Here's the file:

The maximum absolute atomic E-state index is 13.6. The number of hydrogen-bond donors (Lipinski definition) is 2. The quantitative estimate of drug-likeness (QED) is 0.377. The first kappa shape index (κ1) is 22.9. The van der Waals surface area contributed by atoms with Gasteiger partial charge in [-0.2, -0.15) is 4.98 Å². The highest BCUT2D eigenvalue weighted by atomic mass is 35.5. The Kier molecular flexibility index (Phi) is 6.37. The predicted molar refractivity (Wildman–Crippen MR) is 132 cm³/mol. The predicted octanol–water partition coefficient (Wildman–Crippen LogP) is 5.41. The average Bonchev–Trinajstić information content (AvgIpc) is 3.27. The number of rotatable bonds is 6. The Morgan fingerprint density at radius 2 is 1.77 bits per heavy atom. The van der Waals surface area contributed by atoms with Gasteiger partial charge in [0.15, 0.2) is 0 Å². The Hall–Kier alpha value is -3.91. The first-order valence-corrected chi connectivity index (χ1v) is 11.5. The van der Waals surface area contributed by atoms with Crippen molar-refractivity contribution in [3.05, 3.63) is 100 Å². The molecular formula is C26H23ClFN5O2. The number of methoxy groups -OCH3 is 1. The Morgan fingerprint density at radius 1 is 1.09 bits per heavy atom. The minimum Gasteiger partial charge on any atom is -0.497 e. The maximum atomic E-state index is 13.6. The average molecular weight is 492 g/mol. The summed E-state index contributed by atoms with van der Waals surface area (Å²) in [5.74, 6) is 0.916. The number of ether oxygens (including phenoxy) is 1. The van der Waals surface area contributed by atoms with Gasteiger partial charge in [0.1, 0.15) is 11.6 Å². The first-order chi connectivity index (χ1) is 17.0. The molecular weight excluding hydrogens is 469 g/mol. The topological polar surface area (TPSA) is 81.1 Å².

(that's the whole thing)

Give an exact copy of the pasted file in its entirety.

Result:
The maximum absolute atomic E-state index is 13.6. The number of hydrogen-bond donors (Lipinski definition) is 2. The quantitative estimate of drug-likeness (QED) is 0.377. The first kappa shape index (κ1) is 22.9. The van der Waals surface area contributed by atoms with Gasteiger partial charge in [-0.2, -0.15) is 4.98 Å². The highest BCUT2D eigenvalue weighted by atomic mass is 35.5. The Kier molecular flexibility index (Phi) is 6.37. The predicted molar refractivity (Wildman–Crippen MR) is 132 cm³/mol. The predicted octanol–water partition coefficient (Wildman–Crippen LogP) is 5.41. The average Bonchev–Trinajstić information content (AvgIpc) is 3.27. The number of rotatable bonds is 6. The Morgan fingerprint density at radius 2 is 1.77 bits per heavy atom. The van der Waals surface area contributed by atoms with Gasteiger partial charge in [0.15, 0.2) is 0 Å². The Hall–Kier alpha value is -3.91. The first-order valence-corrected chi connectivity index (χ1v) is 11.5. The van der Waals surface area contributed by atoms with Crippen molar-refractivity contribution in [3.05, 3.63) is 100 Å². The molecular formula is C26H23ClFN5O2. The number of methoxy groups -OCH3 is 1. The Morgan fingerprint density at radius 1 is 1.09 bits per heavy atom. The minimum Gasteiger partial charge on any atom is -0.497 e. The maximum atomic E-state index is 13.6. The average molecular weight is 492 g/mol. The summed E-state index contributed by atoms with van der Waals surface area (Å²) in [5.74, 6) is 0.916. The number of ether oxygens (including phenoxy) is 1. The van der Waals surface area contributed by atoms with Gasteiger partial charge in [0.1, 0.15) is 11.6 Å². The first-order chi connectivity index (χ1) is 17.0. The molecular weight excluding hydrogens is 469 g/mol. The topological polar surface area (TPSA) is 81.1 Å².